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Why The Monster Hunter Movie Looks Nothing Like The Games


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Resident Evil director Paul WS Anderson recently returned to big-screen adaptations of classic console games with 2020's Monster Hunter, but why does the action fantasy look nothing like the original games? Starring martial arts icon Tony Jaa and the long-running Resident Evil franchise’s resident heroine Milla Jovovich in the main role, Monster Hunter is the latest in a string of fantasy/horror/action game adaptations from Paul WS Anderson.

Anderson (not to be confused with There Will Be Blood and Inherent Vice filmmaker Paul Thomas Anderson) has been working in genre movies for decades now, with his impressive CV including the likes of Event Horizon and the underrated Alien Vs Predator. But ever since bringing Mortal Kombat to the screen in cult darling fashion, Anderson has been best known for big-screen adaptations of popular video games, and Monster Hunter is no exception in that regard. The movie fared relatively well with audiences upon release, but critical consensus largely dismissed Monster Hunter as a subpar, forgettable bit of fantasy action from a director capable of better.

But the humdrum critical reception wasn't the movie's biggest issue for many fans of the source material. Fans of the Monster Hunter game franchise were understandably surprised by the look of the movie adaptation, as Anderson’s movie features a visual aesthetic a world away from the colorful console games. Gone are the verdant green plains of Monster Hunter’s original Playstation 2 game and subsequent sequels, with the famous series setting replaced by a dry desert for much of the movie's runtime and the film looking more post-apocalyptic than medieval. Much of Anderson’s movie takes place in remote, desolate locations that owe more to the director’s earlier Resident Evil: Extinction or the Mad Max franchise than the high fantasy style settings of the original Monster Hunter games.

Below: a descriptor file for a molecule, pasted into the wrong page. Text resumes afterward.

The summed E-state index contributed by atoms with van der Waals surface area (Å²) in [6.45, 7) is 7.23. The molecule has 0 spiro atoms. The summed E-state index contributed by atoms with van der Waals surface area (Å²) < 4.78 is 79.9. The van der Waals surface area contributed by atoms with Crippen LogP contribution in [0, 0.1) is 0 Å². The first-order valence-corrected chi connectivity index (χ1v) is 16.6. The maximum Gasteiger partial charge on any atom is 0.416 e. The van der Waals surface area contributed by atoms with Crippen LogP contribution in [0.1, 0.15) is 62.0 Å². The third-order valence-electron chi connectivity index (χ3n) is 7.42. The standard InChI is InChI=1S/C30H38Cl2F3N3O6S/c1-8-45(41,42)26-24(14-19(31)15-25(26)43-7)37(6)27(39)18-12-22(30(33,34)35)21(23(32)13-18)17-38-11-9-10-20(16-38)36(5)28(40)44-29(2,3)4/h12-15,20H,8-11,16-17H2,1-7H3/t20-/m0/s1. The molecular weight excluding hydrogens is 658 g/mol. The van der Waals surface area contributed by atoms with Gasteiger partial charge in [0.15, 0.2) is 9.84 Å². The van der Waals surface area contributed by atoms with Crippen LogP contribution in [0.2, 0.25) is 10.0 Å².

The change is too obvious to be a mere oversight, and fortunately, it wasn’t a question of budgetary limitations either. In a 2016 interview shortly after the movie adaptation was originally announced, Anderson broadcast his intention to focus more on the game’s desert settings and otherworldly elements than the more fantasy-inspired settings. Per Anderson, the movie would connect “the Dune-like, sand-covered world of Monster Hunter with our world,” a comparison that elides the more traditional fantasy elements in favor of the game’s spectacular Gobi desert setting and more realistic, contemporary-looking milieus.

A big concern for Anderson, as with any director adapting a video game to screen, was avoiding silliness and ensuring the finished film didn’t look too over-the-top. As such, avoiding the overt fantasy settings of earlier flops such as Warcraft meant the director could capture the feel of the Monster Hunter game series without directly aping its visual aesthetic. Of course, only fans of the games can decide whether Anderson succeeded, or whether sapping the Monster Hunter movie adaptation of its recognizable aesthetic rendered the movie another conventional fantasy action escapade with few memorable features.
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